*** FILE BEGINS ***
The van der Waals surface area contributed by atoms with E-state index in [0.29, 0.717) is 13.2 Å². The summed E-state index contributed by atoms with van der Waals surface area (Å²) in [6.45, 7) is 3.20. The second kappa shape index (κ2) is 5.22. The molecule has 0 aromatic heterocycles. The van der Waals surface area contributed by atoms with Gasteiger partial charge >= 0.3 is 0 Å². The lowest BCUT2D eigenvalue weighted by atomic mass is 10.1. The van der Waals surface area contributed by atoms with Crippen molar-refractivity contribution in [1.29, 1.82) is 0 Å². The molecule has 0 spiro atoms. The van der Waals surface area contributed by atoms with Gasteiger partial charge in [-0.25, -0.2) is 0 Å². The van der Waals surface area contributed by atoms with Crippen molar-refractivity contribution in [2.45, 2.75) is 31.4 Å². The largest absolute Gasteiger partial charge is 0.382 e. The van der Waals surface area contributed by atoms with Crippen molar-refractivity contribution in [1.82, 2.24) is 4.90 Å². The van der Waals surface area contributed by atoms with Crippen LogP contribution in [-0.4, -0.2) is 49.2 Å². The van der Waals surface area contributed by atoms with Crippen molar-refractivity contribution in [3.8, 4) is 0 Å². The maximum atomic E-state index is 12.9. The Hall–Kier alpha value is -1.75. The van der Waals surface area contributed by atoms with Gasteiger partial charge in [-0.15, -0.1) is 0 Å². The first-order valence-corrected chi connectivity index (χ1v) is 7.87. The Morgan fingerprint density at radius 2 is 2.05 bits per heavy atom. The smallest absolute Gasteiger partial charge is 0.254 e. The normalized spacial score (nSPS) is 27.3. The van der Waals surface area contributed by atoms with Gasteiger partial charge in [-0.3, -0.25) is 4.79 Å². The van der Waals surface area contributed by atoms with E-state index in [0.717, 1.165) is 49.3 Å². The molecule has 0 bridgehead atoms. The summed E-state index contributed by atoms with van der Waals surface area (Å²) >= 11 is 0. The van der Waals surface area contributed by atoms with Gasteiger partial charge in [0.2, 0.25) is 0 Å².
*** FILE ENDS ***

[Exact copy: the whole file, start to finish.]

The van der Waals surface area contributed by atoms with E-state index in [0.29, 0.717) is 13.2 Å². The summed E-state index contributed by atoms with van der Waals surface area (Å²) in [6.45, 7) is 3.20. The second kappa shape index (κ2) is 5.22. The molecule has 0 aromatic heterocycles. The van der Waals surface area contributed by atoms with Gasteiger partial charge >= 0.3 is 0 Å². The lowest BCUT2D eigenvalue weighted by atomic mass is 10.1. The van der Waals surface area contributed by atoms with Crippen molar-refractivity contribution in [1.29, 1.82) is 0 Å². The molecule has 0 spiro atoms. The van der Waals surface area contributed by atoms with Gasteiger partial charge in [-0.25, -0.2) is 0 Å². The van der Waals surface area contributed by atoms with Crippen molar-refractivity contribution in [2.45, 2.75) is 31.4 Å². The largest absolute Gasteiger partial charge is 0.382 e. The van der Waals surface area contributed by atoms with Crippen molar-refractivity contribution in [1.82, 2.24) is 4.90 Å². The van der Waals surface area contributed by atoms with Crippen LogP contribution in [-0.4, -0.2) is 49.2 Å². The van der Waals surface area contributed by atoms with Crippen molar-refractivity contribution in [3.8, 4) is 0 Å². The maximum atomic E-state index is 12.9. The Hall–Kier alpha value is -1.75. The van der Waals surface area contributed by atoms with Gasteiger partial charge in [-0.15, -0.1) is 0 Å². The first-order valence-corrected chi connectivity index (χ1v) is 7.87. The Morgan fingerprint density at radius 2 is 2.05 bits per heavy atom. The smallest absolute Gasteiger partial charge is 0.254 e. The normalized spacial score (nSPS) is 27.3. The van der Waals surface area contributed by atoms with Gasteiger partial charge in [-0.3, -0.25) is 4.79 Å². The van der Waals surface area contributed by atoms with E-state index in [0.717, 1.165) is 49.3 Å². The molecule has 0 bridgehead atoms. The summed E-state index contributed by atoms with van der Waals surface area (Å²) >= 11 is 0. The van der Waals surface area contributed by atoms with Gasteiger partial charge in [0.2, 0.25) is 0 Å².